UK Universities May Have To Lower Fees

HEPI says fees of £9,000 from 2012 will lead to a polarized sector, where only a few universities will find such fees viable and others will charge £7,500, writes Katherine Sellgren at the BBC. It says letting universities recruit unlimited AAB+ grade students will set up an "arms race" for the privileged.

The White paper for higher education, published in June, raised the tuition fee cap for English universities from just over £3,000 to £9,000 from autumn 2012.

In its assessment of the long-term impact of the White Paper, HEPI says plans to reduce student number allocations for universities charging more than £6,000, but allow them to take unlimited numbers of top AAB+ students, could bring "unwelcome" consequences for the government, universities, and students.

The report says:

"Most universities will be obliged if not immediately then within a year or two, to reduce their net fees to £7,500. They will become unviable very quickly otherwise, losing 8% or more of their students every year."

Under the new regime, students who have their permanent home in England will have to pay the full tuition fees.

Scottish students studying in Scotland will pay no fees in 2012, Welsh students will be partly subsidized. Northern Ireland's ministers have said tuition fees in 2012 are likely to remain similar to those in 2011, though details are yet to be finalized, and this is likely only to apply to Northern Irish students studying in Northern Ireland.

Former pro-vice-chancellor of Cardiff University has said that fees system is ‘barking'.

Professor Teresa Rees said there should be a strategic decision on fees charged and bursaries available for all students.

Ministers expected the £9,000-a-year fee to be the exception, anticipating most to charge around £7,500, but the majority of universities in England and Wales have outlined their plans to charge the top fee.

The HEPI report predicts a "significant shortfall" in the government's budget, saying ministers have been optimistic in their calculation of the Resource Accounting and Budgeting (RAB) charge – the taxpayers' subsidy for student loans.

It suggests the costs could be between £190m and £490m a year more than estimated.

"If the government is obliged to revise upwards the cost of the new arrangements then it will have to make reductions in other parts of the higher education budget, or it could lead to further reductions in student numbers and therefore opportunities for those leaving school," HEPI says.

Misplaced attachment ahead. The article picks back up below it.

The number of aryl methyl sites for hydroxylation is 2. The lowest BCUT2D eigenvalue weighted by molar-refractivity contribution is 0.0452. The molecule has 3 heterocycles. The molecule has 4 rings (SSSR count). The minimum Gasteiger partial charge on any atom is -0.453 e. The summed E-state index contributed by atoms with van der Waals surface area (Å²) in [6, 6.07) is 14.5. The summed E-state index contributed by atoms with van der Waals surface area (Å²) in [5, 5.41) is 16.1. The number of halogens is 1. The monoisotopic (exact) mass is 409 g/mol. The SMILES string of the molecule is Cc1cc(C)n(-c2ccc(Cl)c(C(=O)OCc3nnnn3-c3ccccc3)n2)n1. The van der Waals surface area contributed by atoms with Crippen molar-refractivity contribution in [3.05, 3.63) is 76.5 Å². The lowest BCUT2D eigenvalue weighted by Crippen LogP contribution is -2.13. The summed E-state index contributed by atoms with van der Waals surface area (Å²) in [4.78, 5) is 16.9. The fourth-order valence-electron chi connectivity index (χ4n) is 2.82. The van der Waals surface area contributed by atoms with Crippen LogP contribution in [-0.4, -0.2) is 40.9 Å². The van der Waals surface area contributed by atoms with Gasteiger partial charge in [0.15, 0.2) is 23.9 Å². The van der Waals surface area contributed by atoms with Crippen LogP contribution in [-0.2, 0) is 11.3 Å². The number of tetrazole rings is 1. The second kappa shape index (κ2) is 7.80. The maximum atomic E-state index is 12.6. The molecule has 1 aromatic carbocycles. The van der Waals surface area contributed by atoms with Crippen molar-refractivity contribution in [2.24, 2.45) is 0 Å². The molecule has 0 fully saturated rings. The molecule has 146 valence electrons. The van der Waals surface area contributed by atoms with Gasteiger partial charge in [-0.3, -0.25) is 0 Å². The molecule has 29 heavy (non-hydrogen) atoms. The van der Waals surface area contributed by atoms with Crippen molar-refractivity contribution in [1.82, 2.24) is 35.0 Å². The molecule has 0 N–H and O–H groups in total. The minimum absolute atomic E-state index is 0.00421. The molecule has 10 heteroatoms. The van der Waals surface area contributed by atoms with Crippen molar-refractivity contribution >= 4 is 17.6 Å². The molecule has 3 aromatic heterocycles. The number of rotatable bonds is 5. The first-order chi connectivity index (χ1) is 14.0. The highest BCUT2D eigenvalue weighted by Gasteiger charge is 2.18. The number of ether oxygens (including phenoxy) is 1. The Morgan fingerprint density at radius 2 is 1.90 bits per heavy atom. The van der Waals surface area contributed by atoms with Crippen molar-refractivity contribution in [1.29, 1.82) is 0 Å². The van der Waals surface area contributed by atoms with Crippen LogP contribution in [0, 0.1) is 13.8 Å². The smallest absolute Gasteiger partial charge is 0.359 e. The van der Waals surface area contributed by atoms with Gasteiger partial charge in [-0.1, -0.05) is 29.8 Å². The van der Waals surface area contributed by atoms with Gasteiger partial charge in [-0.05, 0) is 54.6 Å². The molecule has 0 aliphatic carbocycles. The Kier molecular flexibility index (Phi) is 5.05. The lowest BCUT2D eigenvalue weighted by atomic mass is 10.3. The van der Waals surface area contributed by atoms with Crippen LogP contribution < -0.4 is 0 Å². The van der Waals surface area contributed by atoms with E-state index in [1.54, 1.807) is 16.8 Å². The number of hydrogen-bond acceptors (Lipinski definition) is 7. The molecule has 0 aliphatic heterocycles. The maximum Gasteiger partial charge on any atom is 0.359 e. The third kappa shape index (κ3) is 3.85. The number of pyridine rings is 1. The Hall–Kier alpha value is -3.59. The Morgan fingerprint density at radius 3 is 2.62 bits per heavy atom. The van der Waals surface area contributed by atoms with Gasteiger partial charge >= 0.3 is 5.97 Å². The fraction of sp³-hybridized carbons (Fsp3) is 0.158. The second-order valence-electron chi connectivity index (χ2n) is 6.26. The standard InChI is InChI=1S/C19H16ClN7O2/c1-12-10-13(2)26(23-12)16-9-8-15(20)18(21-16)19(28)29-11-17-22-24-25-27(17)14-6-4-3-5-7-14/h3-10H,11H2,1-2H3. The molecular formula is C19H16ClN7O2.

The HEPI study warns that social mobility will be an "unintended victim" of the new arrangements, as students from disadvantaged backgrounds will be less likely to attend the most selective universities.

"To the extent that the government succeeds in its aim of increasing the number of places in the cheaper further education colleges at the expense of traditional universities, disadvantaged students will be more likely to attend these, along with the cheaper universities, where they will have fewer resources devoted to them and which provide less kudos and fewer advantages on graduation," it says.

HEPI says competition to recruit students with AAB+ grades means universities will provide financial incentives to attract and retain these individuals.

"They will have to, because if they do not, and their competitors do, then they will lose them."

HEPI predicts that scholarships at such universities will be "needs blind".

"Because school achievement and economic privilege are closely related, these scholarships will effectively provide financial support for better off students."

HEPI director Bahram Bekhradnia said, in the past, top universities had often accepted students who did not have top grades, but showed promising potential.

He warned these institutions may be less inclined to do so if their numbers of non-high achievers were limited, meaning fewer opportunities for disadvantaged students.

The Department for Business, Innovation and Skills (BIS) said HEPI's assumptions about the future behavior of students and institutions did not match their own.

Universities Minister David Willetts said:

"The intent of our higher education reforms are clear – we are putting students at the heart of the system with a financing system that is fairer and affordable for the nation. While we expect universities to offer good value for money, students will have the information to decide what course and institution is right for them."

"Institutions will have to work much harder to attract students and be explicit about the quality of their teaching and the type of experience they offer."

Matthew Tabor

Matthew Tabor

Matthew is a prolific, independent voice in the national education debate. He is a tireless advocate for high academic standards from pre-K through graduate school, fiscal sense and personal responsibility. He values parents’ and families’ rights and believes in accountability for teachers, administrators, politicians and all taxpayer-funded education entities. With a unique background that includes work in higher education, executive recruiting, professional sport and government, Matthew has consulted on new media and communication strategies for a broad range of clients. He writes the blog “Education for the Aughts” at , has contributed to National Journal’s ‘Expert’ blog for Education , and interacts with the education community on Twitter and Google+.
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